Nice one though, throw in the random mention of UMD as if it has any relevance to Blu-Ray, gonna go for the trifecta and mention Betamax as well?
Home media server spewing HD content from ripped (ahem - managed copy) HD movies? How many people have multi-terabyte home servers? One HD movie plus extras weighs in at around 50GB. Four or five of these and you have consumed that 250GB monster drive. 20 movies burns up that huge 1TB server of yours. You did have it mirrored in case of disc failure right? Oh, and don't even mention further compression to save space, what a load of bollocks that is. You want to take that nice HD picture and squelch it to a lower bit rate by dropping some resolution and color depth so you can fit a few more movies on your 1TB home server? Go for it my friend, I'll be watching my pristine BluRay movies with uncompressed sound and crystal clear picture. You're welcome to your smudged, blury, dingy looking 'hd' streamed from your Microsoft home server.
Region coding? Lets see BD has only three regions, not the six or seven of DVD. Seems like it's better than it was. HD-DVD has no region coding? News to me and presumably Toshiba as well. I could have sworn that capability is in the standard, but not used - yet. Either way, one thing that you apparently fail to understand is that movie studios like region coding. They like that it's harder to pickup a movie from the US and watch in the UK because that way they can stagger releases and better control their market and marketing. The absence of region coding from HD-DVD is probably not seen as an entirely good thing by the content providers themselves. As someone else points out, Fox appears to enjoy using the region coding on BluRay, so the presence of absence of this capability would appear to be something that matters to them. Wonder which way they'll jump?
We had this one out with the Reg staff the other week; a working party is in place to investigate the possibility of adding region coding to the HD-DVD standard, but they've yet to report any definite findings back. So current discs don't have anything on them, and current players don't know to look for it.
Apart from Fox, who demonstrate their outright contempt for consumers in so many ways (they're by far the worst in the constant re-release and repackage game, and only very recently started putting any extras on BluRay titles whatsoever, after seeing consumers ignore the rubbish they were shovelling out the door, for instance) most studios have a more sensible attitude to region encoding - using it on new-release titles that require staggered worldwide release, but not on catalogue stuff that is already available elsewhere. Paramount (while they were still releasing on Blu) and Warner match regionless HD-DVDs with regionless Blus across the board.
"Do you lack reading skills? Who said anything about PS2s playing DVDs today? I was talking in 1999/2000 when the DVD format was still struggling to gain traction due to expensive players and content."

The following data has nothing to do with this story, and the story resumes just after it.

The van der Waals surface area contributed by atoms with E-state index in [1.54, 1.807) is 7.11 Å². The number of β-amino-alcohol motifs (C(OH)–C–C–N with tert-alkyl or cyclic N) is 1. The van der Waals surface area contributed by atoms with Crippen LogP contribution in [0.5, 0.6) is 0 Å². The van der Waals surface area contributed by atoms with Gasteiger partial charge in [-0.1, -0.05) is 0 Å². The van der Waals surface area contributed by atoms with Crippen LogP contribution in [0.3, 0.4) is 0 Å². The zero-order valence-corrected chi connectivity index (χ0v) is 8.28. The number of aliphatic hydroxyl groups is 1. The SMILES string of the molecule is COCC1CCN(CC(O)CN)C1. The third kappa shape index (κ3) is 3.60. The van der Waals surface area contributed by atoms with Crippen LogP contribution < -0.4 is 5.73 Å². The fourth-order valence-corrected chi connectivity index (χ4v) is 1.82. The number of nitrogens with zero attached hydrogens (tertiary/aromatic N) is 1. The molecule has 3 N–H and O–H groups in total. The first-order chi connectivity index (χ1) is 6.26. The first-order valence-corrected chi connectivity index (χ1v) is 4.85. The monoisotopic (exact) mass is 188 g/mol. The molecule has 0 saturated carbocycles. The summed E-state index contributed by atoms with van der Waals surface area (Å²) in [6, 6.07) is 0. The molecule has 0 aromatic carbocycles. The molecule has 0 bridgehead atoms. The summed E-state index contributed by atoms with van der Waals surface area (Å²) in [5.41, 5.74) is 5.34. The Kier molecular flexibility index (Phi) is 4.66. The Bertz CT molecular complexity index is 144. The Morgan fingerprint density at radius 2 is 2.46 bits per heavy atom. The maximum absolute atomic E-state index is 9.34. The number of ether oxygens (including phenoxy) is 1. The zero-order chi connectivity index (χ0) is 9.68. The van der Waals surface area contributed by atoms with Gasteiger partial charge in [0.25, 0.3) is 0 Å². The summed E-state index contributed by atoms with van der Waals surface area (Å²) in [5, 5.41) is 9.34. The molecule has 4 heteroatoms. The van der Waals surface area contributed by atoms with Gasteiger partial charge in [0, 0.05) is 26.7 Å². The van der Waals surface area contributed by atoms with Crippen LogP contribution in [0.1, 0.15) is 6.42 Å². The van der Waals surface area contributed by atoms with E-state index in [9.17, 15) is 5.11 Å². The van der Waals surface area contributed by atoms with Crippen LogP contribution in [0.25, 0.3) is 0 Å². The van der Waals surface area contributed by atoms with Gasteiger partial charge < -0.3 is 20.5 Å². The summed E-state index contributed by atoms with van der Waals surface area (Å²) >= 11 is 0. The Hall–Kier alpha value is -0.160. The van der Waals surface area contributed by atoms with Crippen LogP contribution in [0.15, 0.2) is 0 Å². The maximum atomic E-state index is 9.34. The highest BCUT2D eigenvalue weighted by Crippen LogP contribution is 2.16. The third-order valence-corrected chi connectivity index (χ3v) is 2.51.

Indeed, and still the PS2 wasn't the major influencing factor. It was 'a' factor, but it was the format itself that drove it. Blu-Ray however is entirely being supported by the PS3 which is a totally different situation to 1999/2000 with the PS2.
The reason for mentioning the PS2 today is because the PS2 is irrelevant to DVD. The PS3 however will still be very important to Blu-Ray several years from now as the only relevant player.
"Not sure how you're arguing that PS3 is the only BluRay player."
Only *relevant* player.
All the standalones are a) too expensive and b) using outdated profiles.
Until Blu-Ray standalones are as cheap as HD DVD standalones, are all profile 2.0, are region free, Blu-Ray has no long term future. The PS3 is to the mind of most people just a games console (no matter how much you and I can argue it isn't just a games console, and I even agree there). For AV enthusiasts you need an AV component for the Hi-Fi stack, not the PS3. For the mass market you need a cheap player for £50 to £100 and the PS3 will not be that even 4 years from now (again I point to the PS2 as example there which has been going 7 years!, and the PS3 is a more expensive product than the PS2!).
"Regarding your pointless DRM comments, who really gives a damn about managed copy capability? What do you need it for? Gonna set up a bit torrent once you strip the copy protection off the movie? Wanna protect the disc? Oh, well let's see the hard-coat on BluRay will do that, pity about those scratch prone HD-DVD discs of yours though."
Talk about me lacking reading skills. Read my comment again. I'm not talking about pirating movies, I'm talking about portability and network streaming. Notice all those media center PCs in the shops these days that sell bucket loads? (and yes they do have multi terabyte capacity). All useless once BD+ is enforced. One of the major reasons why Microsoft backs HD DVD.
In fact HD disc formats could ultimately fail where MS succeed with movie streaming.